1.1. Hilbert’s fifth problem 7
multiple of the identity. On the other hand, [g, h] has determinant 1. Given
that it is so close to the identity, it must therefore be the identity (if ε is
small enough). In other words, g is central in G , and is thus a multiple of
the identity. But this contradicts the hypothesis that there are no central
elements other than multiples of the identity, and we are done.
Commutator estimates such as (1.2) will play a fundamental role in many
of the arguments we will see in this text; as we saw above, such estimates
combine very well with a discreteness hypothesis, but will also be very useful
in the continuous setting.
Exercise 1.0.3. Generalise Jordan’s theorem to the case when G is a finite
subgroup of GLn(C) rather than of Un(C). (Hint: The elements of G are
not necessarily unitary, and thus do not necessarily preserve the standard
Hilbert inner product of
However, if one averages that inner product by
the finite group G, one obtains a new inner product on
that is preserved
by G, which allows one to conjugate G to a subgroup of Un(C). This
averaging trick is (a small) part of Weyl’s unitary trick in representation
Remark 1.0.3. We remark that one can strengthen Jordan’s theorem fur-
ther by relaxing the finiteness assumption on G to a periodicity assumption;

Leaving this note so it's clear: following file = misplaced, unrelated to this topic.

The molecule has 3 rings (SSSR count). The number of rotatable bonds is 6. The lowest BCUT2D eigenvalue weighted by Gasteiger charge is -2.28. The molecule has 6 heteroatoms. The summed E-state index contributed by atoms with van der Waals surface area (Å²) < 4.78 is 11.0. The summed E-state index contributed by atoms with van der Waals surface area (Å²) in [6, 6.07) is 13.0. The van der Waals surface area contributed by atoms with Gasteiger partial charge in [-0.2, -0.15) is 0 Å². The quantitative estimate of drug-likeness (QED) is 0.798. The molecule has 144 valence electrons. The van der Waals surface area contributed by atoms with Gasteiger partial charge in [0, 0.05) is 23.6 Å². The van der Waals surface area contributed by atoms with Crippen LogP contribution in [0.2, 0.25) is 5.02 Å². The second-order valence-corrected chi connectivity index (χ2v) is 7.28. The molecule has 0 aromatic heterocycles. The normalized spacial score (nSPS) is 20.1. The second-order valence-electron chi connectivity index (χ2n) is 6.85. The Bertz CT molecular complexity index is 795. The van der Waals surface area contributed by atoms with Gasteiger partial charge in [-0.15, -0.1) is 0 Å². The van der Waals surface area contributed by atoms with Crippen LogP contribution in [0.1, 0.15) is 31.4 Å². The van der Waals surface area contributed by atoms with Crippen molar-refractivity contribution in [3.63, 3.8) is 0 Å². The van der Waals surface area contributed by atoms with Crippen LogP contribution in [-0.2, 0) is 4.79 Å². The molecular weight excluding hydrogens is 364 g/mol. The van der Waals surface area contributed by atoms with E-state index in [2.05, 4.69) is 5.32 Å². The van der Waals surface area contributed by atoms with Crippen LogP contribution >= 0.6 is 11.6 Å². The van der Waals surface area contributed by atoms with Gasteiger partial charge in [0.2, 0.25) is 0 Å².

see Chapter 11.
Exercise 1.0.4 (Inability to discretise nonabelian Lie groups). Show that
if n 3, then the orthogonal group On(R) cannot contain arbitrarily dense
finite subgroups, in the sense that there exists an ε = εn 0 depending
only on n such that for every finite subgroup G of On(R), there exists a ball
of radius ε in On(R) (with, say, the operator norm metric) that is disjoint
from G. What happens in the n = 2 case?
Remark 1.0.4. More precise classifications of the finite subgroups of Un(C)
are known, particularly in low dimensions. For instance, it is a classical
result that the only finite subgroups of SO3(R) (which SU2(C) is a double
cover of) are isomorphic to either a cyclic group, a dihedral group, or the
symmetry group of one of the Platonic solids.
1.1. Hilbert’s fifth problem
One of the fundamental categories of objects in modern mathematics is
the category of Lie groups, which are rich in both algebraic and analytic
structure. Let us now briefly recall the precise definition of what a Lie
group is.
Definition 1.1.1 (Smooth manifold). Let d 0 be a natural number. A d-
dimensional topological manifold is a Hausdorff topological space M which
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